The hybridization of the Mode Matching Method and the Finite Element Method has been discussed in Chapter 1

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Conclusions

CONCLUSIONS

In this dissertation, the development of a hybrid numerical method Mode Matching-Finite Element-Spectral Decomposition (MM-FE-SD) for electromagnetic analysis and design of several devices has been investigated. In particular, attention has been focused on the design of complex devices with finite dimensions and thick FSSs optimized by means of a Genetic Algorithm.

The hybridization of the Mode Matching Method and the Finite Element Method has been discussed in Chapter 1; this part represents the guidelines of all this work and may be considered as a necessary introduction for a correct interpretation of the following chapters.

One of the key features of this formulation is the expansion of transverse electric and magnetic fields by using Tangential Vector Edge Elements (TVEE) which guarantees spurious-free solutions; indeed, this property is very important for an accurate numerical determination of the modal eigenvalues. A spectral criterion to determine the correct ratio between the number of FEM reconstructed and analytically derived modes is adopted.

Moreover the Mode Matching technique allows us to take into account several modes to correctly represent a generic discontinuity.

The hybrid MM-FE technique applied to the rigorous analysis of thick inductive Frequency Selective Surfaces (FSSs) has been presented in Chapter 2. These surfaces are realized by periodically perforating thick metallic screens with arbitrarily shaped apertures obtained as NURBS curves. The electromagnetic fields in the free-space region are expanded through a complete set of Floquet’s modes allowing us to reduce the analysis to a single periodicity cell; a set of waveguide modes is used inside the apertures and each mode is numerically determined through a FE procedure on edge elements. The optimized geometric characteristics of this kind of structures has been obtained by using a genetic optimization procedure, where the shape of the unit cell, the periodicities, the skewness angle and the thickness are the genes of the chromosome. This technique has shown that the convergence is faster for the optimization procedure applied to the unconventional FSS. Several numerical results have been proposed.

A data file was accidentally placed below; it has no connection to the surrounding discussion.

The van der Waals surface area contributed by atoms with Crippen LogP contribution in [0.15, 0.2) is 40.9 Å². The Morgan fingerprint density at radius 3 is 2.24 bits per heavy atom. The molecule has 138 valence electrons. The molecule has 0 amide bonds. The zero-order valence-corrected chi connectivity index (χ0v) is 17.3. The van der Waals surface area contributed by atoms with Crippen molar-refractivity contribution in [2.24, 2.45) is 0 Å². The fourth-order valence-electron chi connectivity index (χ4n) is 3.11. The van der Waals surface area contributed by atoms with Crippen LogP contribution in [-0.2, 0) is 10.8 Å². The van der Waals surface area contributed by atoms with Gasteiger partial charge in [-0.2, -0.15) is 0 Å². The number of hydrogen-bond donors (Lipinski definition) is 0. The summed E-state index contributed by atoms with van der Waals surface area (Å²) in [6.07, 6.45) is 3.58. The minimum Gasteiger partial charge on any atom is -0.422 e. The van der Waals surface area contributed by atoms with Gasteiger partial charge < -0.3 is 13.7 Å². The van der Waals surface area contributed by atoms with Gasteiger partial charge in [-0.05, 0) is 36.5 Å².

The application of the hybrid MM-FEM to the analysis of phased arrays of waveguide feeding a thick screen with arbitrary shaped apertures has been presented in Chapter 3.

Firstly, the infinite problem has been considered, next the MM-FE approach has been hybridized with the Spectral Decomposition method to allow the analysis of finite problem.

The active reflection coefficient has been computed as superposition of several different problems, each one corresponding to a spectral sample. The reflection coefficient, relative to any cell of the infinite array corresponding to the spectral sample is obtained by applying the MM-FE procedure. Polygonal arrangement of the single elements have been taken into account by using a closed-form Fourier transform. The hybrid methodology has been applied to the study of large finite phased array of horn antennas. A comparison of the results found by means of the hybrid MM-FEM approach with other methods and commercial software has been provided to show the effectiveness and the accuracy of the hybrid technique.

In Chapter 4 the same method has been extended to the analysis of thin FSSs of finite size.

In this case the Spectral Decomposition approach has been combined with a Method of Moments for thin periodic structures. Several example have been shown and compared with the results obtained by using commercial software.

Finally in the Chapter 5, a technique, based on a combination of the Mode Matching-Finite Element Method, Spectral Decomposition (MM-FEM-SD) and Method of Moments (MoM), to analyze large but finite array of waveguides, cascaded with an FSS with

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dissimilar periodicity have been presented. It has been shown that, in order to accurately analyze such composite structure, the Generalized Scattering Matrix (GSM) of each subsystem has to be computed. To this aim, a relationship that maps the individual Floquet expansions of each subsystem with the global one has been established. The global GSM, relative to the global Floquet expansion, is filled by starting from the individual GSM of each subsystem. The GSM of the phased array is obtained by applying the MM-FE procedure, the GSM of the FSS is obtained by applying a MoM procedure. Several examples have been proposed to prove the effectiveness and the efficiency of this method.

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